Coons Concerned About Trump’s Deep Cuts To Education Budget

A couple of weeks ago, I posted responses I received from U.S. Rep. Lisa Blunt Rochester (DE) and U.S. Senator Thomas Carper (DE) concerning the FY2018 U.S. Department of Education budget.  Yesterday, I received the following from U.S. Senator Chris Coons (DE).

Dear Mr. Ohlandt:
 
Thank you for contacting me regarding President Trump’s Fiscal Year 2018 budget and the proposed cuts to education programs. I appreciate your taking the time to write to me about this issue.
 
As someone who has served as a countywide elected official charged with writing balanced budgets, I have long viewed budgets as not just a collection of numbers and programs, but also a statement about our basic values. Unfortunately, the budget proposed by President Trump denies our basic values by balancing the budget on the backs of children, seniors, the poor, and the middle class, while cutting investments essential for our nation’s future. We need a budget that preserves our social safety net and recognizes that investments in infrastructure, research, health care, and education are critical to growing our economy and supporting a strong middle class.
I am particularly concerned about the President’s proposed $9.2 billion cut to the Department of Education. Among other programs, this budget eliminates the 21st Century Community Learning Centers afterschool program, Title II grants for teacher training, and Title IV grants for academic enrichment and student support. The budget also proposes drastic cuts to programs like TRIO, GEAR UP, and Federal Work-Study that help low-income students access college, as well as eliminates the Public Service Loan Forgiveness program that incentivizes individuals to take public sector jobs. These cuts help fund $1.4 billion in school choice initiatives, including $1 billion for Title I portability, an increase for the charter school grant program, and a new private school choice initiative.
As a member of the Senate Appropriations Committee, you can be sure that I will advocate to reverse these cuts to critical Department of Education programs, as well as support access to quality public K-12 and post-secondary education. You might be pleased to know that I cosigned a number of letters this May to the Senate Appropriations Committee advocating for funding for a variety of education programs, including: 21st Century Community Learning Centers; Individuals with Disabilities in Education Act (IDEA); Title II School Leader Recruitment and Support Program; Title IV Student Success and Academic Enrichment Block Grant; Teacher Quality Partnership Grants; Pell Grants; and, campus-based student financial aid programs like Federal Work Study and Perkins Loans. Please know that I will do all I can to prioritize funding these important programs as Congress moves through the Fiscal Year 2018 Appropriations process.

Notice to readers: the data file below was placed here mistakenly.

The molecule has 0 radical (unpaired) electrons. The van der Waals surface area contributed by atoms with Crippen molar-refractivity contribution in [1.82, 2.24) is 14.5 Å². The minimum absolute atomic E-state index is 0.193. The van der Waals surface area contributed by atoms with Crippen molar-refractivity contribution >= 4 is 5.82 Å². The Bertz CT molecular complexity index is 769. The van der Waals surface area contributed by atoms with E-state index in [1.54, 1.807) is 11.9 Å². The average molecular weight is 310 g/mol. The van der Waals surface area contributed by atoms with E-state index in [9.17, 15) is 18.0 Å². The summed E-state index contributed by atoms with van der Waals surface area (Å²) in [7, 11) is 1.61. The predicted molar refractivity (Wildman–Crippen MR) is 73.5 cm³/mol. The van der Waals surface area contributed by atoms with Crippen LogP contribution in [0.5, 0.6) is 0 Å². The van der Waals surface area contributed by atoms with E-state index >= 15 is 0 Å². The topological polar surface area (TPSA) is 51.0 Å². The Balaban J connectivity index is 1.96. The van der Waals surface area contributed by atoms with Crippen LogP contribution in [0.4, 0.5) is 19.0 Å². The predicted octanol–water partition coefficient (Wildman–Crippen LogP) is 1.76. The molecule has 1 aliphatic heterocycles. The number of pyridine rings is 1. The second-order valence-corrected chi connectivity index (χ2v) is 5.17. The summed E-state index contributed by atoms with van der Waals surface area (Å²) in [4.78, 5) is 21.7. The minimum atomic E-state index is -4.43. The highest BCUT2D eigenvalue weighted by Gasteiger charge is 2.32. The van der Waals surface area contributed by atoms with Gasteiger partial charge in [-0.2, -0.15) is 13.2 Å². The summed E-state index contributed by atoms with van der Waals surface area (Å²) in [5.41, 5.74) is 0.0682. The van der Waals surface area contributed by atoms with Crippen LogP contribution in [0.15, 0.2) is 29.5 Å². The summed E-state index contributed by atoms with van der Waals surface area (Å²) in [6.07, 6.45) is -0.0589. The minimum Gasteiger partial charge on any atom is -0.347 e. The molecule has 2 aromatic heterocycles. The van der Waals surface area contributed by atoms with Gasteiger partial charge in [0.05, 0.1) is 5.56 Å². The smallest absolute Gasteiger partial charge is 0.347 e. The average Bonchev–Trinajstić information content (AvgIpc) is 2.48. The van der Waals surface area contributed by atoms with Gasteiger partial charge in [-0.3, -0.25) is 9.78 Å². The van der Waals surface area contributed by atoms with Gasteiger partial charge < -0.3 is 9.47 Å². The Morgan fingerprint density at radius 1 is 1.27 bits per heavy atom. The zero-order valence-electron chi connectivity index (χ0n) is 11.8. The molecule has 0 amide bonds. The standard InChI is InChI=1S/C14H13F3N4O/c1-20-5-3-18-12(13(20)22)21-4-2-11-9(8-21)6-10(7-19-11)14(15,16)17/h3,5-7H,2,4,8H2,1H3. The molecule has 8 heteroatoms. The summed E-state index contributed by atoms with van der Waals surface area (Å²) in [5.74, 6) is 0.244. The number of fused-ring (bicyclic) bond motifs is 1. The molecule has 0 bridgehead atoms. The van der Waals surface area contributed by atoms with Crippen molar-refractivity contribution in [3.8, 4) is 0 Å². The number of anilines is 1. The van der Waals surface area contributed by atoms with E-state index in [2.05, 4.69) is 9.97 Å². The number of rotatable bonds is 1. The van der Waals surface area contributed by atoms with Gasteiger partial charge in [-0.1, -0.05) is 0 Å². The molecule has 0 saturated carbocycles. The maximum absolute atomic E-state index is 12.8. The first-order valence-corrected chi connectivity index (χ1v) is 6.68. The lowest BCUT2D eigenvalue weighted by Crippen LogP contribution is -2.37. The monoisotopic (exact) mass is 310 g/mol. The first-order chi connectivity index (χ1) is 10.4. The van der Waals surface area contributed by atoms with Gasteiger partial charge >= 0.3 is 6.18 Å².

Again, thank you for contacting me. I am honored to represent Delaware in the United States Senate and value hearing from constituents on issues of concern. My website, http://www.coons.senate.gov, can provide additional details about my work in the Senate, including legislation and state projects. I value your input and hope you will continue to keep me informed of the issues that matter to you.
Sincerely,
 
Christopher A. Coons
United States Senator

 

Secretary Godowsky Wants To Add $87 Million To Delaware Education Budget & His Stance On House Bill 50

I support the Governor’s position.

Thank you Matt Bittle with the Delaware State News for covering the budget talks in Dover yesterday.  Delaware Secretary of Education Dr. Steven Godowsky wants to increase the education budget by $87 million for more funds to go towards the general operating budget and an additional $5 million for the capital portion of the education budget.  The article explained how the education portion of the state budget is currently $1.3 billion and the proposed increase would bring it to $1.39 billion.  Of the requested increases, $44.7 would go to salaries, $15.8 towards “projected growth”, and $9.5 to “technology initiatives”, “safety measures”, and funding for “ELL students”.

The article also reported Godowsky does not stand with parents and educators on the controversial opt-out legislation, House Bill 50.  The bill passed the House and Senate earlier in the year, but Governor Jack Markell vetoed the popular legislation.  As predicted, he talked about the whole assessment inventory and how there are too many tests.  But no one with the ability to change things is talking about getting rid of the Smarter Balanced Assessment.  That will be number one with a bullet for me in 2016!  Godowsky’s whole claim about communicating and sharing information better is a crock!

That’s our big priority, that we communicate better, share information and get a good sense of where we’re going,” he said.  He described himself as “optimistic” that cooperation would be improved.

I have yet to see this renewed sense of transparency Secretary Godowsky…